Macron win could revive joint euro bond plan, scheme’s architect says

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A supporter holds a campaign poster of Emmanuel Macron and European Union flags after results were announced in the second round of 2017 French presidential election at the campaign headquarters in Paris

By John Geddie

LONDON (Reuters) – Emmanuel Macron’s victory in France’s presidential election is the biggest step yet in pursuit of pushing the idea of joint euro zone bonds past robust German opposition, the author of one of the first proposals for such a scheme told Reuters.

In a year when a populist upsurge in elections in the euro zone was to be its biggest test since the 2011/2012 debt crisis, Sunday’s clear win for the pro-European Macron over far-right nationalist Marine Le Pen has sowed expectations for greater financial and economic integration in the bloc.

This view is shared by Jacques Delpla, who told Reuters this impulse could revive a joint borrowing plan he helped devise in 2010 that aims to prevent debt crises in weak member states.

“When I first launched it I knew it was a long-term idea. After with (former French president Francois) Hollande and the likes they managed to freeze everything,” Delpla said.

“Now we have a combination of a liberal in France who is willing to push for such an agenda and then growth, which will help a lot.”

While Macron’s position on euro bonds is not clear-cut, a source close to the president-elect told Reuters he favored the creation of a bloc-wide euro zone budget, which would provide for joint borrowing. Macron outlined this position in June 2015 with Sigmar Gabriel, now Germany’s foreign minister, in a joint column for Britain’s The Guardian newspaper.

Delpla’s concept for these “euro bonds” is one of many.

EU institutions are examining another, which envisages a trans-national synthetic “safe” bond backed by debt from euro zone states.

GERMAN OPPOSITION

Macron’s victory was applauded in Germany and some believe he may be able to soften German opposition to euro bonds, which could anyway be about to change.

Martin Schulz – the Social Democrat contender in Germany’s Federal elections in September – repeatedly advocated euro bonds during the debt crisis but recently backed off the plan, which does not play well with frugal German voters.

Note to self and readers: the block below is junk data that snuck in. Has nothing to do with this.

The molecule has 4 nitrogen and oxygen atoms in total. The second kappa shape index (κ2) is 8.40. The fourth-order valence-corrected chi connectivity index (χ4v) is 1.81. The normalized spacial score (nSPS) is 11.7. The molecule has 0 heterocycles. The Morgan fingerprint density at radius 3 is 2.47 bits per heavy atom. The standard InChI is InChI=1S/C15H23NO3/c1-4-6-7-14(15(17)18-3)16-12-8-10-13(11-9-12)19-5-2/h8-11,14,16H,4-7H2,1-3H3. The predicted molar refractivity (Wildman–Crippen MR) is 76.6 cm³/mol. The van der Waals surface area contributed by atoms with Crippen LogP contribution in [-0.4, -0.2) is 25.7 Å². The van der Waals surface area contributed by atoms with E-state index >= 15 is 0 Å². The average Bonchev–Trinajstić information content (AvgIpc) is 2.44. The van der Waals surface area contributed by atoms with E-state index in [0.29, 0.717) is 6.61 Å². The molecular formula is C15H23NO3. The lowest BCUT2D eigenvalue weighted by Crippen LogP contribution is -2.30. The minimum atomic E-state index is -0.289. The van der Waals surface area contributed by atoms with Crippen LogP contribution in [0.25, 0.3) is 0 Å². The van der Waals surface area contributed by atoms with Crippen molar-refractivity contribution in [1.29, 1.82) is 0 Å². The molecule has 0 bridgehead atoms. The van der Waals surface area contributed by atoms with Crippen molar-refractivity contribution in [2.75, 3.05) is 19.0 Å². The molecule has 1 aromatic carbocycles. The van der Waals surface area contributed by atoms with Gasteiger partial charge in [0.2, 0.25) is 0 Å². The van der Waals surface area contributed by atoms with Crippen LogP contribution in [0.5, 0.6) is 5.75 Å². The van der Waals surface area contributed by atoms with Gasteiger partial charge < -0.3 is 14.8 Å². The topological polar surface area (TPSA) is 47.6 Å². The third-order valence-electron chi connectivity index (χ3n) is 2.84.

Schulz has lost two regional elections to Chancellor Angela Merkel’s conservatives this year, and faces another test in populous North-Rhine-Westphalia on Sunday.

But even in defeat, Schulz’s socialists could barter for control of the finance ministry in coalition talks. A euro zone official told Reuters that in this case, German opposition to euro bonds may become less categorical, or there could be highly conditional support.

Germans, who have paid the lion’s share of bailouts to Greece, Portugal and Ireland, have long opposed joint borrowing as they fear it would cost them more and remove the incentive for struggling states to reform their economies.

But Berlin does want to tackle the problem of regional banks holding too much of their own government’s debt, the so-called “doom loop” which can threaten both in a crisis.

This has brought to the fore the idea of a “safe” bond, which does not require joint guarantees like Delpla’s euro bond but creates a proxy euro wide synthetic asset that could diversify bank holdings of sovereign debt.

Frederik Ducrozet, a senior economist at Pictet, said greater trust between France and Germany could be more important than details of the bonds.

“There is a window of opportunity after the German election, especially with Macron as the next French president,” he said.

“It would be perhaps negotiating tactics that you discuss all options including euro bonds with the idea that you can get a deal in between… perhaps something like safe bonds.”

ALREADY EXIST?

In some senses euro-wide bonds already exist.

An emergency bailout vehicle was set up in 2010 to raise funding for countries in distress on the back of a guarantee from each euro zone member. A permanent bailout fund followed in 2012 into which each member paid in start-up capital.

Kalin Anev Janse, the Secretary General of these bailout facilities, said there were wide differences of opinion on what constitutes a euro bond and more discussions on the subject might follow later this year.

“A good time for Europe to look at issues regarding the future of the euro area will be in the autumn, at the end of the year, once the French and German elections are completed. Then we would need to sit down together and see where we want to take Europe over the next 5-10 years,” said Janse.

Even if France and Germany reach agreement though, euro bonds would still likely need approval from the other 17 euro zone states. That could still prove difficult.

“Countries in very different situations should focus more economic policies to lift growth and less on financial engineering,” Lithuania’s Finance Minister Vilius Sapoka told Reuters, adding the time was not yet right for jointly-underwritten bonds.

(Additional reporting by Marc Jones and Dhara Ranasinghe in LONDON, Jamie McGeever in LUXEMBOURG, Jan Strupczewski in BRUSSELS, Michel Rose in PARIS and Paul Carrel in BERLIN; Editing by John Stonestreet)

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